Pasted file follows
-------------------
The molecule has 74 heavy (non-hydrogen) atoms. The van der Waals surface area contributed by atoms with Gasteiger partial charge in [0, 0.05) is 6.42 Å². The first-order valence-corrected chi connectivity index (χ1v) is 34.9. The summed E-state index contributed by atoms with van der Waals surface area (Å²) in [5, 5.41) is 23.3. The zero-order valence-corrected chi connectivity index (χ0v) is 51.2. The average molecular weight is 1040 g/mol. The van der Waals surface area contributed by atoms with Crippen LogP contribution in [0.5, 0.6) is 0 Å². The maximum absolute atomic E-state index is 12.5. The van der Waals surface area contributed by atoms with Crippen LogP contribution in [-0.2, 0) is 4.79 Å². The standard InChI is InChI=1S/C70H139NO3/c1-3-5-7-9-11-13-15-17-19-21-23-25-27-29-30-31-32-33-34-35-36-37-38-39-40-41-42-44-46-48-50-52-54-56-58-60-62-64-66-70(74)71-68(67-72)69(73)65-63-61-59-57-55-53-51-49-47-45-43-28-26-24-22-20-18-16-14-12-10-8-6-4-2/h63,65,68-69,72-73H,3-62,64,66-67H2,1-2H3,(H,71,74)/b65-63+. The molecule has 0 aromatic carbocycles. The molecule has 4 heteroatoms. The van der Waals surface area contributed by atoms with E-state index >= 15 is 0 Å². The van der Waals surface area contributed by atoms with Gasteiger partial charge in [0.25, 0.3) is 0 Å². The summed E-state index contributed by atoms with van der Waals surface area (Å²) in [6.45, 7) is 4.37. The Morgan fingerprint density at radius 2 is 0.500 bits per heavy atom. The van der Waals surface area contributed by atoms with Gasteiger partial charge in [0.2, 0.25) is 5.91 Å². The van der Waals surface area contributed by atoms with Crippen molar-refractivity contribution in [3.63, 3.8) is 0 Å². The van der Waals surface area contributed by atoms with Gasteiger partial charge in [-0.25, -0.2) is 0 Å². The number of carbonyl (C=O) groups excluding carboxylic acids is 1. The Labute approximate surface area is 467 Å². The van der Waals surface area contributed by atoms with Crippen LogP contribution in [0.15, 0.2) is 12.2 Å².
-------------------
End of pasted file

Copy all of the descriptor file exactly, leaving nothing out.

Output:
The molecule has 74 heavy (non-hydrogen) atoms. The van der Waals surface area contributed by atoms with Gasteiger partial charge in [0, 0.05) is 6.42 Å². The first-order valence-corrected chi connectivity index (χ1v) is 34.9. The summed E-state index contributed by atoms with van der Waals surface area (Å²) in [5, 5.41) is 23.3. The zero-order valence-corrected chi connectivity index (χ0v) is 51.2. The average molecular weight is 1040 g/mol. The van der Waals surface area contributed by atoms with Crippen LogP contribution in [0.5, 0.6) is 0 Å². The maximum absolute atomic E-state index is 12.5. The van der Waals surface area contributed by atoms with Crippen LogP contribution in [-0.2, 0) is 4.79 Å². The standard InChI is InChI=1S/C70H139NO3/c1-3-5-7-9-11-13-15-17-19-21-23-25-27-29-30-31-32-33-34-35-36-37-38-39-40-41-42-44-46-48-50-52-54-56-58-60-62-64-66-70(74)71-68(67-72)69(73)65-63-61-59-57-55-53-51-49-47-45-43-28-26-24-22-20-18-16-14-12-10-8-6-4-2/h63,65,68-69,72-73H,3-62,64,66-67H2,1-2H3,(H,71,74)/b65-63+. The molecule has 0 aromatic carbocycles. The molecule has 4 heteroatoms. The van der Waals surface area contributed by atoms with E-state index >= 15 is 0 Å². The van der Waals surface area contributed by atoms with Gasteiger partial charge in [0.25, 0.3) is 0 Å². The summed E-state index contributed by atoms with van der Waals surface area (Å²) in [6.45, 7) is 4.37. The Morgan fingerprint density at radius 2 is 0.500 bits per heavy atom. The van der Waals surface area contributed by atoms with Gasteiger partial charge in [0.2, 0.25) is 5.91 Å². The van der Waals surface area contributed by atoms with Crippen molar-refractivity contribution in [3.63, 3.8) is 0 Å². The van der Waals surface area contributed by atoms with Gasteiger partial charge in [-0.25, -0.2) is 0 Å². The number of carbonyl (C=O) groups excluding carboxylic acids is 1. The Labute approximate surface area is 467 Å². The van der Waals surface area contributed by atoms with Crippen LogP contribution in [0.15, 0.2) is 12.2 Å².